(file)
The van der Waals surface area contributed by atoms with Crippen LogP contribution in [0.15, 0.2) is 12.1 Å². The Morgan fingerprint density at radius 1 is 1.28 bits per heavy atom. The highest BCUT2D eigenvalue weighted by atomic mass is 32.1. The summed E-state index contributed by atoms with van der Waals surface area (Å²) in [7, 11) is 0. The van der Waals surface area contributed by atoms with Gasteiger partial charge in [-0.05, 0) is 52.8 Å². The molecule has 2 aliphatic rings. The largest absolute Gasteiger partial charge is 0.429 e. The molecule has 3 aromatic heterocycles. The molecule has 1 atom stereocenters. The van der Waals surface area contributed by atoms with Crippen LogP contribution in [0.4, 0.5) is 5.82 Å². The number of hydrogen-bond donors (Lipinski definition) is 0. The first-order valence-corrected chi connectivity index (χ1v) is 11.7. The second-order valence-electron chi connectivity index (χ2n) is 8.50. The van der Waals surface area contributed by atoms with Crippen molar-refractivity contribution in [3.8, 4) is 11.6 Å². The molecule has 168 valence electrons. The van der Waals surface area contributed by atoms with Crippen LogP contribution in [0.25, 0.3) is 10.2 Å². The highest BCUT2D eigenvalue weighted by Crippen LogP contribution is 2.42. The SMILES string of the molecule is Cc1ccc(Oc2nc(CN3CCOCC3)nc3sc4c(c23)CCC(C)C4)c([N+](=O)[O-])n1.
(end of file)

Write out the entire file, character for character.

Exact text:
The van der Waals surface area contributed by atoms with Crippen LogP contribution in [0.15, 0.2) is 12.1 Å². The Morgan fingerprint density at radius 1 is 1.28 bits per heavy atom. The highest BCUT2D eigenvalue weighted by atomic mass is 32.1. The summed E-state index contributed by atoms with van der Waals surface area (Å²) in [7, 11) is 0. The van der Waals surface area contributed by atoms with Gasteiger partial charge in [-0.05, 0) is 52.8 Å². The molecule has 2 aliphatic rings. The largest absolute Gasteiger partial charge is 0.429 e. The molecule has 3 aromatic heterocycles. The molecule has 1 atom stereocenters. The van der Waals surface area contributed by atoms with Crippen LogP contribution in [0.4, 0.5) is 5.82 Å². The number of hydrogen-bond donors (Lipinski definition) is 0. The first-order valence-corrected chi connectivity index (χ1v) is 11.7. The second-order valence-electron chi connectivity index (χ2n) is 8.50. The van der Waals surface area contributed by atoms with Crippen molar-refractivity contribution in [3.8, 4) is 11.6 Å². The molecule has 168 valence electrons. The van der Waals surface area contributed by atoms with Crippen LogP contribution in [0.25, 0.3) is 10.2 Å². The highest BCUT2D eigenvalue weighted by Crippen LogP contribution is 2.42. The SMILES string of the molecule is Cc1ccc(Oc2nc(CN3CCOCC3)nc3sc4c(c23)CCC(C)C4)c([N+](=O)[O-])n1.